Time for tech support to be classified essential services

Time for tech support to be classified essential services

Summary: With more IT systems mission-critical and increasingly integrated with almost every aspect of a business, it's high time they're considered a country's essential services.


That a country can shut down its services is bizarre enough, but that part of its IT services are also put on hiatus is truly outlandish. 

IT support
When attacked, even non-essential IT services could bring down an entire ecosystem of mission-critical functions.

The U.S. government began shutting its non-essential services on Tuesday after the U.S. Congress failed to reach an agreement over the country's new budget, stalling over President Barack Obama's Affordable Care Act, also called Obamacare. Without an approve budget deal, government staff performing non-essential services were forced to go on unpaid leave. 

Until the 535 members in the U.S. Congress reach an agreement, many government services and agencies will remain closed or suspended, including Federal Trade Commission, Justice Department, Internal Revenue Service, NASA, and Department of Homeland Security. 

Over 800,000 government employees have been put on unpaid leave and federal workers, as part of U.S. policy, are not allowed to access their work e-mail, and websites as well as Twitter feeds are not updated. While these may seem to have a minor impact in terms of technology, there are worries the shutdown would leave IT systems at risk.

In defining what falls under essential services, the U.S. government's general rule of thumb is that any function involving "the safety of human life and the protection of property" should be kept running. Obviously, IT services don't pose any direct danger to human life, but that doesn't mean the absence of technology carries no risk to human life.

The number of cybersecurity employees, for instance, had been slashed across U.S. federal agencies, leaving systems potentially vulnerable to attacks, noted Steven VanRoekel, CIO for the U.S. federal government. Expressing concerns hackers would exploit the situation to penetrate IT systems, he told Wall Street Journal's CIO Journal: "If I was a wrongdoer looking for an opportunity, I'd contemplate poking at infrastructure when there are fewer people looking at it."

VanRoekel explained that workers essential to national security were exempted from the shutdown, but in practice, most government sites were running on a "skeleton crew". In anticipation of the furlough, he had urged cybersecurity staff who monitored IT networks against attacks to be exempted, but most of those specializing in attack response were eventually told to stay home. While these folks could still be called back in the event of a cyberattack, he said the lack of real-time response was "worrisome". "I have fewer eyes out there," he noted.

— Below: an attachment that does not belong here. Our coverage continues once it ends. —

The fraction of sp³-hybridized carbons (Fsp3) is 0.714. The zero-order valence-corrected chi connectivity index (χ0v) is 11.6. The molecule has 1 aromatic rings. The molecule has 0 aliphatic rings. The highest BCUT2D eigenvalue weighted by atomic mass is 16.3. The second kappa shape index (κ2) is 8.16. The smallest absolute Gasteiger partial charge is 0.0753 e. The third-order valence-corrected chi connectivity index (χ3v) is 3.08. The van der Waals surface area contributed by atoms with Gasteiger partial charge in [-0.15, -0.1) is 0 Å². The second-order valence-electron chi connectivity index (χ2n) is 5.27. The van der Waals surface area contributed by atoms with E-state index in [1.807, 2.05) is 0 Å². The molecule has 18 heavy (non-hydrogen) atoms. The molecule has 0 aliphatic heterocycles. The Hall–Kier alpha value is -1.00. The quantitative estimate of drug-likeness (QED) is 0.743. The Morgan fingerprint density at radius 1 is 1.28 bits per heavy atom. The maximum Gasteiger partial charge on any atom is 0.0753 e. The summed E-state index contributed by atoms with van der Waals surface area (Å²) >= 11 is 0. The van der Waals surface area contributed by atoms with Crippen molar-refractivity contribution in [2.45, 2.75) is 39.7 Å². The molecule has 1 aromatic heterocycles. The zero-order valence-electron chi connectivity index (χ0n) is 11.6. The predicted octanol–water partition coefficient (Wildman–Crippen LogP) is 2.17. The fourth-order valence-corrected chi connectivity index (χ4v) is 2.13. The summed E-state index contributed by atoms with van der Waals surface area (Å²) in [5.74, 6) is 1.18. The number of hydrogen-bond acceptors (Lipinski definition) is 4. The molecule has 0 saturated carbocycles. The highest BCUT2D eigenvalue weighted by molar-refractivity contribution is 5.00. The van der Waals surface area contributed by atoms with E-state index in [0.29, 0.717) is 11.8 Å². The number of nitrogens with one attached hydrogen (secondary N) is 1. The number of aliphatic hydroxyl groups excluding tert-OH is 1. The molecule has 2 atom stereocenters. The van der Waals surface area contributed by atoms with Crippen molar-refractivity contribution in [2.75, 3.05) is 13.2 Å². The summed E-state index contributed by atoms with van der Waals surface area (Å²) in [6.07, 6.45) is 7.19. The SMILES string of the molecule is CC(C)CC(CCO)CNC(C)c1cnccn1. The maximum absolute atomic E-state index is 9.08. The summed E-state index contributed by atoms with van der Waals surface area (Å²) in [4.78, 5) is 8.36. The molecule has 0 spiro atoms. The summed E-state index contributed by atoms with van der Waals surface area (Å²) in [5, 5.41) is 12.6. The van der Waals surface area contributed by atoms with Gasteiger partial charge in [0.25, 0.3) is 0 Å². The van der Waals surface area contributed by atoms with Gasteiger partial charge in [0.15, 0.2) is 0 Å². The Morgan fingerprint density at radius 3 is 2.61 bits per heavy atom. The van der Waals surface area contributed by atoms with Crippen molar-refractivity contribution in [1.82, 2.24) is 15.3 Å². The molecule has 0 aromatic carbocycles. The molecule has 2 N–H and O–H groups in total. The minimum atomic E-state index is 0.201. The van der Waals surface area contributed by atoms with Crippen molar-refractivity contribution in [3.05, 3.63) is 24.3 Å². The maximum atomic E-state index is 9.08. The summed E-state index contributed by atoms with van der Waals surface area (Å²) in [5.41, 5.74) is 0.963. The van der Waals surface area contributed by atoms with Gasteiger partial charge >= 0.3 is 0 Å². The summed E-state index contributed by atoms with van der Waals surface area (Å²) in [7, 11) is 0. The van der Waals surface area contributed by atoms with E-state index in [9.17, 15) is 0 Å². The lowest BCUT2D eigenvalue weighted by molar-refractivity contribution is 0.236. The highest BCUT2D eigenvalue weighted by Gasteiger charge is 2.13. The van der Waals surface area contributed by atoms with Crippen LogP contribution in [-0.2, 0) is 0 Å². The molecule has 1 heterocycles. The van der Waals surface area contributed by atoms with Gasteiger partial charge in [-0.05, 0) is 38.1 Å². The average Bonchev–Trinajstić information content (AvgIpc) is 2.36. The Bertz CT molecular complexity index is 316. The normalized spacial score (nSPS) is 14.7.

Decisions on which security staff to furloughed were made independently by the different U.S. agencies, and VanRoekel was unable to even evaluate the extent of the impact on the U.S. government's cybersecurity team because the people who could give that assessment weren't working. 

At the GovWare conference in Singapore this week, Anthony Bargar, former security advisor at the U.S. Office of Secretary of Defense, underscored the importance of developing cyberoffensive capabilities to deter attacks and protect a country's infrastructure.

A world of increasingly pervasive interconnectivity also increases the risk critical infrastructure will be paralyzed by cyberattacks, especially as the Internet of Things and machine-to-machine communications emerge in the next wave of adoption. Power grids, for example, will soon be connected to the Internet to form smartgrids and everything, including even toasters, would soon have IP addresses. Bargar said: "Cyberdeterrence is the new cold-war reality."

Tony Chew, director specialist advisor at the Monetary Authority of Singapore, noted that adversaries now favored cyberattacks as they were covert and helped minimize collateral damage. "If you are going to fight you cannot just be defending, you must have capability of launching the first strike," said Chew.

In this "new cold-war reality", leaving IT systems unmanned could prove fatal, even if they may seem to support the most non-essential of services because the weakest link in any ecosystem, when attacked, would bring down the entire value chain.

The Singapore government has its own classification of essential services and the operators of such services are not permitted by law to stop functioning, including going on strike. These include banking, civil defense, newspaper, public transport, and weather information services, as well as "information technology services to support the processing of applications for permits for the import, export, and transshipment of goods".